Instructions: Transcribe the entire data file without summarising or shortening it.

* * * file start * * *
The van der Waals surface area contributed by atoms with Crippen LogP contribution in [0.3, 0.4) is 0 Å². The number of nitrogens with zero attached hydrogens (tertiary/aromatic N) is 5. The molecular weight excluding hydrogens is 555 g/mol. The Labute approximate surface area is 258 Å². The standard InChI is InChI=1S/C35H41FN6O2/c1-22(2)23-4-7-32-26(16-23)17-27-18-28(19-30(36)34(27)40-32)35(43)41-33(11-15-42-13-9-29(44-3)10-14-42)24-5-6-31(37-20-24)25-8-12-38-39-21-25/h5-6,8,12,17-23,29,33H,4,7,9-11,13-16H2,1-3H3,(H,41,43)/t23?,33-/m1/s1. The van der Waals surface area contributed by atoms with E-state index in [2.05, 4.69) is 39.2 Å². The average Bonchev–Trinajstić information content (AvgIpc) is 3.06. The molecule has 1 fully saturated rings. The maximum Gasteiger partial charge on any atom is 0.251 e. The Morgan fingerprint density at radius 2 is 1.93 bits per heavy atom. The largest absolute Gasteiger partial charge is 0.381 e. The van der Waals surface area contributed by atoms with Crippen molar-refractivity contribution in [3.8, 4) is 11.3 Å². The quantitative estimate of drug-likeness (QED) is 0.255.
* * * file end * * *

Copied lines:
The van der Waals surface area contributed by atoms with Crippen LogP contribution in [0.3, 0.4) is 0 Å². The number of nitrogens with zero attached hydrogens (tertiary/aromatic N) is 5. The molecular weight excluding hydrogens is 555 g/mol. The Labute approximate surface area is 258 Å². The standard InChI is InChI=1S/C35H41FN6O2/c1-22(2)23-4-7-32-26(16-23)17-27-18-28(19-30(36)34(27)40-32)35(43)41-33(11-15-42-13-9-29(44-3)10-14-42)24-5-6-31(37-20-24)25-8-12-38-39-21-25/h5-6,8,12,17-23,29,33H,4,7,9-11,13-16H2,1-3H3,(H,41,43)/t23?,33-/m1/s1. The van der Waals surface area contributed by atoms with E-state index in [2.05, 4.69) is 39.2 Å². The average Bonchev–Trinajstić information content (AvgIpc) is 3.06. The molecule has 1 fully saturated rings. The maximum Gasteiger partial charge on any atom is 0.251 e. The Morgan fingerprint density at radius 2 is 1.93 bits per heavy atom. The largest absolute Gasteiger partial charge is 0.381 e. The van der Waals surface area contributed by atoms with Crippen molar-refractivity contribution in [3.8, 4) is 11.3 Å². The quantitative estimate of drug-likeness (QED) is 0.255.